I checked with two people who should know, and was told there was an elderly Holocaust survivor who was stressed by eminent domain, but she was a commercial tenant, not a residential one. And there was an elderly woman in the footprint Victoria Harmon, who didn't want to move, and did end up dying at home.

Going to the arena

Would you ever set foot into that arena, asked Williams.

James said, "I was invited [to the opening], and I respectfully declined. I want to hold true to my principles." She then segued into campaign mode, saying she wanted to "make sure we can address the poverty we continue to see in the city of New York and provide jobs..." I suspect she may have to leave herself an out to visit the building.

"I'll never go there," Carponter said. "And it's heartbreaking to me, I understand its important to a lot of people in Brooklyn. For me, what's more important... to allow the project to go forward the way it's designed at this point is just wrong... What we hope is they allow more developers to come in... so whatever gets built gets built a little more organically, a little less high rise, more open space... certainly lots more affordable housing."

Of course there's a tension there too, because Forest City Ratner argues that only by building big can they build the subsidized housing.


Popular posts from this blog

Barclays Center/Levy Restaurants hit with suit charging discrimination on disability, race; supervisors said to use vicious slurs, pursue retaliation

The Daily News has an article today, Barclays Center hit with $5M suit claiming discrimination against disabled, while the New York Post headlined its article Barclays Center sued over taunting disabled employees.

While that's part of the lawsuit, more prominent are claims of racial discrimination and retaliation, with black employees claiming repeated abuse by white supervisors, preferential treatment toward Hispanic colleagues, and retaliation in response to complaints.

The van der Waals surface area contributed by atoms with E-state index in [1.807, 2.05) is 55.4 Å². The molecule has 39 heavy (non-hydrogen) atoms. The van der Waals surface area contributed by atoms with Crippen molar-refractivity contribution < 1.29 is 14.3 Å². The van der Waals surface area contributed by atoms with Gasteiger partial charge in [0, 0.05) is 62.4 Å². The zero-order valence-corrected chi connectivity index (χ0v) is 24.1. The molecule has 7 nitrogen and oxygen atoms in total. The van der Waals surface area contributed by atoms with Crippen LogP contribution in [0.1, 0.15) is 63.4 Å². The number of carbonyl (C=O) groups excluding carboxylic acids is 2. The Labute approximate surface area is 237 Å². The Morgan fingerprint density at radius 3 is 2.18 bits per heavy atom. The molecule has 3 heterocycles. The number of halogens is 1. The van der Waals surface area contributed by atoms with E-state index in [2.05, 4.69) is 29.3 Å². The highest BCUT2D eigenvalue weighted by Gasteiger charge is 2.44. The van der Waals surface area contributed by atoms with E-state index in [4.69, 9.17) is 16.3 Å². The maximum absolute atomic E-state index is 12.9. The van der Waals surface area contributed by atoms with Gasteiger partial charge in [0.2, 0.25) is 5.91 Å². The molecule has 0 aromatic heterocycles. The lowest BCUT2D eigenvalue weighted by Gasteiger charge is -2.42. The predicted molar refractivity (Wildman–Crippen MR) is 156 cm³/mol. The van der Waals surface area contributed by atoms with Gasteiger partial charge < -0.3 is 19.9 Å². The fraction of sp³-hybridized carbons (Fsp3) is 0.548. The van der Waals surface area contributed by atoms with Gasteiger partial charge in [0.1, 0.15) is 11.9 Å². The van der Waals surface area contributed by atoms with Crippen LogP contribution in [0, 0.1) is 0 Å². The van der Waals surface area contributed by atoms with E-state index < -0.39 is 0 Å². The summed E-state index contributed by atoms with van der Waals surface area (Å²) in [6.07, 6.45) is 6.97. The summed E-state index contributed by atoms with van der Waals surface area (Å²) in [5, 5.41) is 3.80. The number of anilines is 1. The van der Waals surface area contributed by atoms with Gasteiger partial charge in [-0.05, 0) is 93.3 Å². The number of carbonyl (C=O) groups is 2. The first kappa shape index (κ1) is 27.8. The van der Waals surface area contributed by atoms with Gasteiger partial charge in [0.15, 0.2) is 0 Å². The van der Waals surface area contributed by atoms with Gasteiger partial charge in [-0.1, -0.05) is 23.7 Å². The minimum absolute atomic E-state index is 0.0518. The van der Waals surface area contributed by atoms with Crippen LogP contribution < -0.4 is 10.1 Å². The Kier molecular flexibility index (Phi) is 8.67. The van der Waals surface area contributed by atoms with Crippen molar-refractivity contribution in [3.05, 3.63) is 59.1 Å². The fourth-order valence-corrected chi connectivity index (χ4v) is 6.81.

Two individual supervisors, for example, are charged with  referring to black employees as “black motherfucker,” “dumb black bitch,” “black monkey,” “piece of shit” and “nigger.”

Two have referred to an employee blind in one eye as “cyclops,” and “the one-eyed guy,” and an employee with a nose disorder as “the nose guy.”

There's been no official response yet though arena spokesman Barry Baum told the Daily News they, but take “allegations of this kind very seriously” and have "a zero tolerance policy for…

Behind the "empty railyards": 40 years of ATURA, Baruch's plan, and the city's diffidence

To supporters of Forest City Ratner's Atlantic Yards project, it's a long-awaited plan for long-overlooked land. "The Atlantic Yards area has been available for any developer in America for over 100 years,” declared Borough President Marty Markowitz at a 5/26/05 City Council hearing.

Charles Gargano, chairman of the Empire State Development Corporation, mused on 11/15/05 to WNYC's Brian Lehrer, “Isn’t it interesting that these railyards have sat for decades and decades and decades, and no one has done a thing about them.” Forest City Ratner spokesman Joe DePlasco, in a 12/19/04 New York Times article ("In a War of Words, One Has the Power to Wound") described the railyards as "an empty scar dividing the community."

But why exactly has the Metropolitan Transportation Authority’s Vanderbilt Yard never been developed? Do public officials have some responsibility?

At a hearing yesterday of the Brooklyn Borough Board Atlantic Yards Committee, Kate Suisma…

No, security guards can't ban photos. Questions remain about visibility of ID/sticker system.

The bi-monthly Atlantic Yards/Pacific Park Community Update meeting June 14, held at 55 Hanson Place, addressed multiple issues, including delays in the project, a new detente with project neighbors,concerns about traffic congestion, upcoming sewer work and demolitions, and an explanation of how high winds caused debris to fly off the under-construction 38 Sixth Avenue building. I'll have more coverage.
Security issues came up several times at the meeting.
Wayne Bailey, a resident who regularly takes photos and videos (that I often use) of construction/operations issues that impact residents, asked representatives of Tishman Construction if the security guard at the sites they're building works for them.
After Tishman Senior VP Eric Reid said yes, Bailey asked why a guard told him not to shoot video of the site, even though he was on a public street.